To ensure you make the most of your flight, have a camera bag with two cameras set and ready to go because you don’t want to be wasting time swapping lenses and fiddling with settings when you’ve only got 10-15mins over the reef. Plus having them set will allow you to take a bit of time to actually look out the window rather than through a lens, definitely something I recommend doing so you have a chance to see it, let the magic landscapes sink in and then decide how you wish to photograph and compose it rather than just snapping away like a maniac and hope you got one or two good shots.
I’m a big fan of natural patterns and formations so tend to focus more on the contrasts of the shallow reef against the deep blue ocean colours. To achieve this in photographs ensure your camera is set with a fast shutter because you’ll be moving in the helicopter and don’t want to have blurry details, sharp and clear images are essential for showcasing the intricate beauty of the Great Barrier Reef.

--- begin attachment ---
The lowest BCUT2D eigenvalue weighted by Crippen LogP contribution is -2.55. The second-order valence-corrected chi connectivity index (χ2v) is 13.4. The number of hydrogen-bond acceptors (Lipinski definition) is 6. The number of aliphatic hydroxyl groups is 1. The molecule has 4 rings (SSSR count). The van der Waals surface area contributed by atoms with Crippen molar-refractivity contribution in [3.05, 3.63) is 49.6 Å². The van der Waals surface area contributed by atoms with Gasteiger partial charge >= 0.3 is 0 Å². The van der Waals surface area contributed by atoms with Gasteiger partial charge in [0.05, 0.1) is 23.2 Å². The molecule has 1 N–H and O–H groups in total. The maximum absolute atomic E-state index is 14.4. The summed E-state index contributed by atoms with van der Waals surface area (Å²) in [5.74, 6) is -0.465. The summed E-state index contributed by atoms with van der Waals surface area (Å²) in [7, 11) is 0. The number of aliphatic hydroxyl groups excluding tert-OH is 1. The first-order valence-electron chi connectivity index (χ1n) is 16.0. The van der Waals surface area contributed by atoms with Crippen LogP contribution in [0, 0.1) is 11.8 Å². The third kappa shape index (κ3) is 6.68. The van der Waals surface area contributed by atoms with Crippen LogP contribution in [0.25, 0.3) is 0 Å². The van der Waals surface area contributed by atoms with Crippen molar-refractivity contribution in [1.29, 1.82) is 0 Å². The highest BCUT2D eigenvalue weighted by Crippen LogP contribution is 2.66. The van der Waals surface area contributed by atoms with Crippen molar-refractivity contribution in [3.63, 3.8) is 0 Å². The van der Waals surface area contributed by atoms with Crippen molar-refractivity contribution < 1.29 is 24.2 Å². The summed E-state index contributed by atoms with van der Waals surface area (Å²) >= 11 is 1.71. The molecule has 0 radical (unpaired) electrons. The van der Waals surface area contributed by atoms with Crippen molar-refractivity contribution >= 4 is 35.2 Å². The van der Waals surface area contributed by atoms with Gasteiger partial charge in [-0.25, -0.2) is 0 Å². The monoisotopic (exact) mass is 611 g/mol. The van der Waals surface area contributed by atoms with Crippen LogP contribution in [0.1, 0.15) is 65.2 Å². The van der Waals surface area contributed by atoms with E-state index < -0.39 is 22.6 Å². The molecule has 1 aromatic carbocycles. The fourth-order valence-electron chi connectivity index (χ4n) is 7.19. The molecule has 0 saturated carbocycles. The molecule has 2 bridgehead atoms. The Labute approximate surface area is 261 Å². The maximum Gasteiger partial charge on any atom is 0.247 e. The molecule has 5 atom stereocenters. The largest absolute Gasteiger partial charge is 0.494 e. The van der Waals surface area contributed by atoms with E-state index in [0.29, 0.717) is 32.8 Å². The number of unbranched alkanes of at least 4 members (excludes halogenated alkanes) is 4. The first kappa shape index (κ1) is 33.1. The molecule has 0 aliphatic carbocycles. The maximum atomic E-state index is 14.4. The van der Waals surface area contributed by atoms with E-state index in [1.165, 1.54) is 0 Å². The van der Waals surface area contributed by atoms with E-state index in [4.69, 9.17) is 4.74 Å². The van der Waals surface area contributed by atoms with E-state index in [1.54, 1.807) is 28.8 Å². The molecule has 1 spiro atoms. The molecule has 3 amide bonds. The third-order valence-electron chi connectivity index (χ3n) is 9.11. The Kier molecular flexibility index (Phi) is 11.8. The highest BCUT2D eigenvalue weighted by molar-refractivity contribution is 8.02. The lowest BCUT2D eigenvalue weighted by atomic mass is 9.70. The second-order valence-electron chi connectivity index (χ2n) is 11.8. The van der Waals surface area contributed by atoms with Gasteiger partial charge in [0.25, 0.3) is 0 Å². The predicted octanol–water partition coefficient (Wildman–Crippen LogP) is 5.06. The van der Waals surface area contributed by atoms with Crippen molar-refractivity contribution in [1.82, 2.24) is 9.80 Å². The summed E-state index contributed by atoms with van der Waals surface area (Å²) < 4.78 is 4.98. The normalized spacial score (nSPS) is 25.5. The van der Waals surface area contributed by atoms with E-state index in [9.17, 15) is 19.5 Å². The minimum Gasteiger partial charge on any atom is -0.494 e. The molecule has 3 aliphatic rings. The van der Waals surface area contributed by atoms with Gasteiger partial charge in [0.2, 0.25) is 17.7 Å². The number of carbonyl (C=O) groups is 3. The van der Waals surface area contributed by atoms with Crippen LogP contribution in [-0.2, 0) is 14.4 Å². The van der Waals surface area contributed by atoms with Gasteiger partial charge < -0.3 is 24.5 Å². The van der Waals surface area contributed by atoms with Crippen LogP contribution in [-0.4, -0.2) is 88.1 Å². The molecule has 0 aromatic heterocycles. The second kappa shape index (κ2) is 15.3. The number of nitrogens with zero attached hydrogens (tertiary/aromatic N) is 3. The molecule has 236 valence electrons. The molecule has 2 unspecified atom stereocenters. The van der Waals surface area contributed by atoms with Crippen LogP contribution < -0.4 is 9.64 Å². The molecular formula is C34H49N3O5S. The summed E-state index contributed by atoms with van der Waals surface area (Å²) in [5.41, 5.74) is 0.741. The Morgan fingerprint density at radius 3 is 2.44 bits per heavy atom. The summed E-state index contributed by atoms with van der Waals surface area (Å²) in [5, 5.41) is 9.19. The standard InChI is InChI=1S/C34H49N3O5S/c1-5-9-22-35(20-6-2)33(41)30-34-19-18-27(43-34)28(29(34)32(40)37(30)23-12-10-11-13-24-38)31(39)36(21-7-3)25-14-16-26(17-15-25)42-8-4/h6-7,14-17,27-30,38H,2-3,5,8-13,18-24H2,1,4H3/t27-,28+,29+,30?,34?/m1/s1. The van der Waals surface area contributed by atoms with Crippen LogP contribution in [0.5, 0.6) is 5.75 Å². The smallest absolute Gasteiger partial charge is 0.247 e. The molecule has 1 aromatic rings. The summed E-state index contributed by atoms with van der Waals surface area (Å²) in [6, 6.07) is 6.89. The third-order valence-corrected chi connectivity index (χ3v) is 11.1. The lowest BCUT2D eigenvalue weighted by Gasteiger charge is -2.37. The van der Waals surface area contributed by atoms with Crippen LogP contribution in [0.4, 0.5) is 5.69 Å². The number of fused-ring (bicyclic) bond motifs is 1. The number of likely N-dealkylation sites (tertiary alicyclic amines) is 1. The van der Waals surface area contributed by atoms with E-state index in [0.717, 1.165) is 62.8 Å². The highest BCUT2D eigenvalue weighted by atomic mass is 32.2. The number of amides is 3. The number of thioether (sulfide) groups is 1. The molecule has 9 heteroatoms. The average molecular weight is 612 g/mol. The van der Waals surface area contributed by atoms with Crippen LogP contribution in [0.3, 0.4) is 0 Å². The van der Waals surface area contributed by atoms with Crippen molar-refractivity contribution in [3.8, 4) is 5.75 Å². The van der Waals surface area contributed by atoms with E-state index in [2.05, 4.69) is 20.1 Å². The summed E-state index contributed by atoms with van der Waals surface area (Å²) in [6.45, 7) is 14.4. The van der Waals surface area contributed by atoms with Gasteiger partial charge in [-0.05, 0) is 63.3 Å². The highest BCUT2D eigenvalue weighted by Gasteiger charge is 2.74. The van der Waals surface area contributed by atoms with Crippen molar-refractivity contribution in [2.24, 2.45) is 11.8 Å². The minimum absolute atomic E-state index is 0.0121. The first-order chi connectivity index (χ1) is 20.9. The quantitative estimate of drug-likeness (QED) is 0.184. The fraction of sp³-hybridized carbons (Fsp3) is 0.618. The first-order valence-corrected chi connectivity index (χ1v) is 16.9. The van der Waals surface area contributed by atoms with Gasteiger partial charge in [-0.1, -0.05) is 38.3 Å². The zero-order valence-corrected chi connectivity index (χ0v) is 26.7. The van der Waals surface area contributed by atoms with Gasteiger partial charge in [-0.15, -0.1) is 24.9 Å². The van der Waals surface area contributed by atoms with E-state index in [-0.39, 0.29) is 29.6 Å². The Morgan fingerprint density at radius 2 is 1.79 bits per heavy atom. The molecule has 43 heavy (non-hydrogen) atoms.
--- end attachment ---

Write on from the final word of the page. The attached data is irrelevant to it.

Depending on your camera the setting may differ but before getting into the chopper I’ll set my camera on Aperture Mode with an ISO of 200-400 depending on the amount of cloud cover, ISO 200-400 for perfect sunshine, 400+ if there is a little less light around. For the exposure I like to set it at +0.3 but usually adjust this throughout the flight depending on the amount of glare coming off the water. Also ensure your camera’s image quality is set on the highest possible setting, for my Olympus OM-D E-M1 MKII I use both RAW Files and JPEG Super Fine because it is such an investment to jump in a helicopter I make sure I’ve got all based covered for whatever I want to do with the images later.